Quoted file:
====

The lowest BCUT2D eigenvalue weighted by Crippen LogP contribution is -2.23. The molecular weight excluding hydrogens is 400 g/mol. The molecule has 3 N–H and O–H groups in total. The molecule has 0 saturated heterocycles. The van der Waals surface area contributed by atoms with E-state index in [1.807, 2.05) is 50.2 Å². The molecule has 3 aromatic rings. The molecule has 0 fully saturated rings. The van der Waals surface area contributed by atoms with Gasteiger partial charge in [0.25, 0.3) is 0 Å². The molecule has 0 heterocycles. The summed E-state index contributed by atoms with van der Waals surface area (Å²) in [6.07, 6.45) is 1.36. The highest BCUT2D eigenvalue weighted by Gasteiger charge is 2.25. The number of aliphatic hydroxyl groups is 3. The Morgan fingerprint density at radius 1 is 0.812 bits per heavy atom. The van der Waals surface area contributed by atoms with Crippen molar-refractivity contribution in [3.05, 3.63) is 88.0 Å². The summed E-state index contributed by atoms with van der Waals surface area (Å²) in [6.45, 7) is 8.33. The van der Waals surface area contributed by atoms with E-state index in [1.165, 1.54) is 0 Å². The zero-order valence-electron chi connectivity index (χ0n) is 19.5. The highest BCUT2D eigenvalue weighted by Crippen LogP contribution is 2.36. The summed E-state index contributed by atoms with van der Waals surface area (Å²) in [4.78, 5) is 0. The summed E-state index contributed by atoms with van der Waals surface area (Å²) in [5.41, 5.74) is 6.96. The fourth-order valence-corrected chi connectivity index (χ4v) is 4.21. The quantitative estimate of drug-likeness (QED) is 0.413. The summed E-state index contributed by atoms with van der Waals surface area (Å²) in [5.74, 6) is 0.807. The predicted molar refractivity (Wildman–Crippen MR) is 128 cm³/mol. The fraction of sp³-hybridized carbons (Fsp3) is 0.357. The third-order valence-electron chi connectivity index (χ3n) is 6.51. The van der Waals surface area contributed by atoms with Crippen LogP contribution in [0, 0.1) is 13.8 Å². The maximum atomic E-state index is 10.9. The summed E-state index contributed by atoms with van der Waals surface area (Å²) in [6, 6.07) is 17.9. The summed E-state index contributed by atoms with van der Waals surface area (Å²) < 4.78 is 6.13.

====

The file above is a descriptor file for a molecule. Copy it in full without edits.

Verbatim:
The lowest BCUT2D eigenvalue weighted by Crippen LogP contribution is -2.23. The molecular weight excluding hydrogens is 400 g/mol. The molecule has 3 N–H and O–H groups in total. The molecule has 0 saturated heterocycles. The van der Waals surface area contributed by atoms with E-state index in [1.807, 2.05) is 50.2 Å². The molecule has 3 aromatic rings. The molecule has 0 fully saturated rings. The van der Waals surface area contributed by atoms with Gasteiger partial charge in [0.25, 0.3) is 0 Å². The molecule has 0 heterocycles. The summed E-state index contributed by atoms with van der Waals surface area (Å²) in [6.07, 6.45) is 1.36. The highest BCUT2D eigenvalue weighted by Gasteiger charge is 2.25. The number of aliphatic hydroxyl groups is 3. The Morgan fingerprint density at radius 1 is 0.812 bits per heavy atom. The van der Waals surface area contributed by atoms with Crippen molar-refractivity contribution in [3.05, 3.63) is 88.0 Å². The summed E-state index contributed by atoms with van der Waals surface area (Å²) in [6.45, 7) is 8.33. The van der Waals surface area contributed by atoms with E-state index in [1.165, 1.54) is 0 Å². The zero-order valence-electron chi connectivity index (χ0n) is 19.5. The highest BCUT2D eigenvalue weighted by Crippen LogP contribution is 2.36. The summed E-state index contributed by atoms with van der Waals surface area (Å²) in [4.78, 5) is 0. The summed E-state index contributed by atoms with van der Waals surface area (Å²) in [5.41, 5.74) is 6.96. The fourth-order valence-corrected chi connectivity index (χ4v) is 4.21. The quantitative estimate of drug-likeness (QED) is 0.413. The summed E-state index contributed by atoms with van der Waals surface area (Å²) in [5.74, 6) is 0.807. The predicted molar refractivity (Wildman–Crippen MR) is 128 cm³/mol. The fraction of sp³-hybridized carbons (Fsp3) is 0.357. The third-order valence-electron chi connectivity index (χ3n) is 6.51. The van der Waals surface area contributed by atoms with Crippen LogP contribution in [0, 0.1) is 13.8 Å². The maximum atomic E-state index is 10.9. The summed E-state index contributed by atoms with van der Waals surface area (Å²) in [6, 6.07) is 17.9. The summed E-state index contributed by atoms with van der Waals surface area (Å²) < 4.78 is 6.13.